In our general culture, crime pays, liars are lauded as heroes, and leaders are congratulated for being cowards.  Entertainment is just what the word says it is, it’s not an explanation and in most cases, it never gets the story exactly right.  We watch movies about immoral people doing immoral behaviors and as an audience, we’re willing to watch the stories unfold, no matter just how horrible they are.  I imagine with enough time and energy wasted on watching material like this, we are somehow changed, maybe not permanently, but in some small ways, changed.  Take for instance watching a person die on a movie, and then being unmoved when we see a death in reality on the news, as though we were hardened homicide detectives and continue to just go about our business as if nothing ever happened.  Is this where society is moving, or has moved?  Has compassion as a rule run amuck with our principles and the behaviors closely associated with them?  I’m often confronted with Jesus’s teachings on compassion, and I quickly realize I need to be more compassionate with everyone I deal with no matter my perceptions of their faults, because, who am I to judge.  There is also another aspect of this compassion though, a determined effort to understand the person with whom we are dealing with.  Understanding, obviously means listening and observing, and at its very core caring for the person we are dealing with.  This doesn’t mean though, we want another to commit sin, whenever they feel it is justified.  Sin is an offense to God and drives us further away from God’s love.  Here is where compassion and hard truths meet; we must be willing to accept people for who they are and love them with compassion, but at the very same time, we must be willing to tell them “no!”.  Otherwise, we become as hypocritical as they are, and thusly as broken as we perceive them to be.  I know taking a stand against behaviors seems completely dramatic, but I challenge you to look at your surrounding and notice those behaviors of the people who are closest to you, and begin to recognize anything which doesn’t have a purity behind it.  Then be willing to walk away from it, or to tell the person you care for, that the behavior is creating an aberration of the person they are meant to be, they are sick and need to be cared for (in a manner of speaking).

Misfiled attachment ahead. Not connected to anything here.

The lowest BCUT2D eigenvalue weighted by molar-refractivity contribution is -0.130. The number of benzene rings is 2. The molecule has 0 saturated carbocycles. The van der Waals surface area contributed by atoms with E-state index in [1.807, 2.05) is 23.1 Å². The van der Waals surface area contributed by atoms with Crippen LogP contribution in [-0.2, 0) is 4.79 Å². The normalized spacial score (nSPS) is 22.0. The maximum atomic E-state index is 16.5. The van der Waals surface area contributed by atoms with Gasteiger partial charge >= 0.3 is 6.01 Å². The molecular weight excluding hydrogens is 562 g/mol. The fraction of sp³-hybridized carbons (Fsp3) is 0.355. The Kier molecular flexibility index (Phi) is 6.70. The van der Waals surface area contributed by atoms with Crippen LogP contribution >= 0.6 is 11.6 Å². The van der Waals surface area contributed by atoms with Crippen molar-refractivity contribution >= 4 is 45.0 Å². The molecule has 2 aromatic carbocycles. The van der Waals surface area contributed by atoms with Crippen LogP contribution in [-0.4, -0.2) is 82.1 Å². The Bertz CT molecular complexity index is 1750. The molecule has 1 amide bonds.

So, now how does this relate to me being a father or husband, even just a man in this world?  I have an uphill climb for sure, everything hard I can think of stands before me, and I am the example for my family to make the right decision.  No pressure, right?  Some people may say, “that’s too much for you, where is your wife?”, well she’s right here beside me fighting with me.  We make our major decisions together, not because it’s a “Hallmark Moment”, but because it’s part of the covenant we have with God and one another.  What we’ve noticed, is our perception is both true of the hard work and false of the perception of hard work.  First, it’s easy to make the right decision, and extraordinarily difficult to keep it in practice for the betterment of our children, and family.  We find there are roadblocks every step of the way, the great deceiver continues to put obstacles in our pathway, in hope of creating dissolution of decision and action.  In some cases, it got very close to just this result, but we always go back to God, we always recognize the teachings of Jesus and in his divinity, and his sacrifice we recognize our lack of commitment and struggle.  This emboldens us to try harder, work more diligently, and above all be who we are supposed to be, and not the hypocritical archetype of this modern age.